In early July, the Texas House of Representatives was considering a voter integrity bill.
Facing defeat, the state’s House Democrats fled for Washington, D.C. instead of voting on the bill that would soon pass. Too many representatives had left the state, and the House was unable to convene. Rules state a certain number of lawmakers must be present to vote on anything — called a quorum.
They got some bad news this week. The Texas Supreme Court has ruled that the absent Democrats can be arrested, to be brought back to the state Capitol in Austin by force.
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A judge in Travis County, the site of Austin, had previously blocked the state from arresting the lawmakers. Texas Gov. Greg Abbott (R) and Texas House Speaker Dan Phelan (R) filed a motion in the Texas Supreme Court. They argued for the high court to overturn the lower court’s ruling, and the court complied after only a few hours.
Abbott’s spokesperson Renae Eze told The Hill that the court “swiftly rejected this dangerous attempt by Texas Democrats to undermine our Constitution and avoid doing the job they were elected to do.”
“We look forward to the Supreme Court upholding the rule of law and stopping another stall tactic by the Texas Democrats,” she continued.
The Democrats’ obstructive maneuver was cheered on by many high-profile Democrats, including Vice President Kamala Harris.
While in Washington, the Texas Democrats met with some high-profile politicians, like Vice President Harris and Senate Majority Leader Chuck Schumer.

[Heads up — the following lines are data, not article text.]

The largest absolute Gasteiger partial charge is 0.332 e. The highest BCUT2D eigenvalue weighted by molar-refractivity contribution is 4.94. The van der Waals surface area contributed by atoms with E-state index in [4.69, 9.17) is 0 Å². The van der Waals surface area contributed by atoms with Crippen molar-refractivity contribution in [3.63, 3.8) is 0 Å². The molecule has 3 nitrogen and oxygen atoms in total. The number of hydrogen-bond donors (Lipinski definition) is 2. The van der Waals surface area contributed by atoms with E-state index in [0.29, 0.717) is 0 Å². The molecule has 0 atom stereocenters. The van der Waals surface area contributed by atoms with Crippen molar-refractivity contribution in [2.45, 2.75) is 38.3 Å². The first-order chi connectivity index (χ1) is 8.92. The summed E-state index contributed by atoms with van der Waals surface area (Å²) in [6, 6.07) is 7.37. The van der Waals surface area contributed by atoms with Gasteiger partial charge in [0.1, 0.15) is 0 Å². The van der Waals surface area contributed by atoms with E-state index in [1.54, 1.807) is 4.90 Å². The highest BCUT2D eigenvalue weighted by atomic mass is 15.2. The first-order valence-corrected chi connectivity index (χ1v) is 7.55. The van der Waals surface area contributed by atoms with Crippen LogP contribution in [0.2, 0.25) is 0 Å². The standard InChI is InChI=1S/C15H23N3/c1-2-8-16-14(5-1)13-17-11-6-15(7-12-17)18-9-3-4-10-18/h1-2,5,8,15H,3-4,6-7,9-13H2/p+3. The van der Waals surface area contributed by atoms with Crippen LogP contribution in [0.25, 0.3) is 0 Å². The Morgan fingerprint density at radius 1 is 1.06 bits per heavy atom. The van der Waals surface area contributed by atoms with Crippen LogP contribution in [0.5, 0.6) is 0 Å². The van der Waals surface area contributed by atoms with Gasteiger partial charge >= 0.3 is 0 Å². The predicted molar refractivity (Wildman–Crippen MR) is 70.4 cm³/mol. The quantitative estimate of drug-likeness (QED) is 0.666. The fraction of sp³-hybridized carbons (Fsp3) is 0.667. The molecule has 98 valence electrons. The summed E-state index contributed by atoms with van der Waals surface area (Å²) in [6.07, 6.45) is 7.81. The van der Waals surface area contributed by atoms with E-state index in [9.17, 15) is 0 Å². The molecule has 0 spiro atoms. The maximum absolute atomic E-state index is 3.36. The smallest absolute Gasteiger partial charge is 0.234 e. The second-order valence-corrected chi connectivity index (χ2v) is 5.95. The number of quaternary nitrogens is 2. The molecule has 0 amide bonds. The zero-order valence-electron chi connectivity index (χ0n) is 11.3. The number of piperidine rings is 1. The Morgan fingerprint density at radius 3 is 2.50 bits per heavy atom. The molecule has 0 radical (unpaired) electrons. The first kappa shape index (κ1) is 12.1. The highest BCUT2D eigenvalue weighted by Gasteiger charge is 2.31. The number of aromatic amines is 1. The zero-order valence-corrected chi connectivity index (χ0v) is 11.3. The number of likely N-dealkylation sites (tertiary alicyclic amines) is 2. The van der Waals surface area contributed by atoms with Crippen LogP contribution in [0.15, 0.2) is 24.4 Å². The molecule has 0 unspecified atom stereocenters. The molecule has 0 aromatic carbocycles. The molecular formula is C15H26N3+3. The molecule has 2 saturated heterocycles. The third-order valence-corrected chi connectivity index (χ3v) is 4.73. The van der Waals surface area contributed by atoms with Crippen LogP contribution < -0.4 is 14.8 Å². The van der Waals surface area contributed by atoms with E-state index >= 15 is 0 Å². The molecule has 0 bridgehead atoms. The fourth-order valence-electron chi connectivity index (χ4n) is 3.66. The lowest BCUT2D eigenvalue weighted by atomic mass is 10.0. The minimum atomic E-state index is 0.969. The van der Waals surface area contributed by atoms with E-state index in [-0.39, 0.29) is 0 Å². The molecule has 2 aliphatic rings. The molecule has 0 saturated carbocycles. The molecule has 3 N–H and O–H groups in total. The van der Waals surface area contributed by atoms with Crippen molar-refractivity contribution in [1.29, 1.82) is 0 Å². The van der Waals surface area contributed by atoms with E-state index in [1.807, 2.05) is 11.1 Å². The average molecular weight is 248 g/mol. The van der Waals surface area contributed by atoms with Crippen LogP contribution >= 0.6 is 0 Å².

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The @VP gets a standing ovation from Texas legislators visiting Washington, the group that flew here last night to break quorum in their home state and block passage of voting restrictions. pic.twitter.com/e1t4gopfhh
— Austin Landis (@_AustinLandis) July 13, 2021
Some Democrats were trickling back into Austin even before the ruling, but the state legislature still came up short of the 100-member threshold needed to end the deadlock.
One Democrat, Representative Carol Alvarado (D), stayed in Austin to filibuster the bill for 15 hours.
The election integrity bill, formally titled Senate Bill 1, ultimately passed on Aug. 12, two days after the court’s ruling. It will ban outdoor voting, straight-ticket voting, and 24-hour voting centers. It will also limit the use of ballot drop boxes, which have been used because of the pandemic.
The Horn editorial team